This is not memoir, we do not get the personal reflections and ideas of the author - instead we get a historical/literary examination of the topic. He finds one of the great searches in human life is for the love status is supposed to bring. @To be shown love is to feel ourselves the object of concern: our presence is noted, our name is registered, our views are listened to, our failings are treated with indulgence and our needs are ministered to. And under such care, we [email protected] (6) @We seem beholden to the affections of others to endure [email protected] (9) But while this understanding involves psychology, even more important is our placement in history amid of time of growing expectations for prosperity, the loss of hereditary nobility to merit, and our dependence on corporate entities in a capitalist system (among other things).

These details make our status our own responsibility, but also precarious. His five solutions all create alternate systems of values that allow individuals to create meaning and importance outside a system of wealth and position. Each examiniation, though brief, is multi-faceted, well-illustrated, and encouraging. Alain du Botton does not chose one in particular, but offers them all - there may be limits and suffering in the choices, but they are there as alternatives. A bright, and even wise, read.

مشاهده لینک اصلی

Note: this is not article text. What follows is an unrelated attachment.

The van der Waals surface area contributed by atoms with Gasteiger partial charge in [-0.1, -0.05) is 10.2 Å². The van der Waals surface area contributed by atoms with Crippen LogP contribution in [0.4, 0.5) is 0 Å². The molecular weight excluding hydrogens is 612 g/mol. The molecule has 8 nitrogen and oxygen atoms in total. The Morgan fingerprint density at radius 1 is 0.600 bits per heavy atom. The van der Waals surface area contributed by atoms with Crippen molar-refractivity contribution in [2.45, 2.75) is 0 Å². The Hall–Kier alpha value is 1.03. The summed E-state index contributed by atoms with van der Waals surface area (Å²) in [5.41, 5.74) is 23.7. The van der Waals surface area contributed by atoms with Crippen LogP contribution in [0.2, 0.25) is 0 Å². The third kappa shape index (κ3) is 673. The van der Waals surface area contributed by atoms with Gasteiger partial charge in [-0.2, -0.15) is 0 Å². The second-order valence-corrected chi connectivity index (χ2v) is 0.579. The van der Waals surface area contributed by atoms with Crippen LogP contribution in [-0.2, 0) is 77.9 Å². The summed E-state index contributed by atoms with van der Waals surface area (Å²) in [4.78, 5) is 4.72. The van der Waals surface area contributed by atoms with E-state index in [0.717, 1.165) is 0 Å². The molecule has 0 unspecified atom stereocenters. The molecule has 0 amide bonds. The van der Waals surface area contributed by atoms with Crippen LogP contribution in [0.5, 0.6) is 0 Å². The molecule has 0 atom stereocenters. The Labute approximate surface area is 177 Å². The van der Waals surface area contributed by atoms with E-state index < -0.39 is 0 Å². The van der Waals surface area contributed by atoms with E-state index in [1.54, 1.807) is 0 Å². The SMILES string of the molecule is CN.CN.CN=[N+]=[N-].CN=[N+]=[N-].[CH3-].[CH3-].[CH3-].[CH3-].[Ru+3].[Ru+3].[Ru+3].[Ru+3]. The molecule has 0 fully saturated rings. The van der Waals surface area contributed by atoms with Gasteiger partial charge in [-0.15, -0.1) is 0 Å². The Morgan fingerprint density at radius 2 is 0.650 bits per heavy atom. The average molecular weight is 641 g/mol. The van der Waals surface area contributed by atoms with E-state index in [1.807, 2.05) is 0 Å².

Status Anxiety offers a generalized history of Western conceptions of status and the ways that art, philosophy and religion have mediated, supported and challenged these definitions. After several examples chosen from the broadest of time frames, de Botton only briefly mentions how this history can be related to our current time period and doesnt offer any ingenious perspective on how current institutions, behaviors or practices could mediate, support or challenge our current definition of high/low status. His conclusion rings true but only with a vague echo of other more specific analyses by others. He writes, @Status anxiety may be defined as problematic only insofar as it is inspired by values that we uphold because we are terrified and preternaturally obedient; because we have been anaesthetized into believing that they are natural, perhaps even God-given; because those around us are in thrall to @[email protected] or because we have grown too imaginatively timid to conceive of alternatives....there is more than one way of succeeding at [email protected]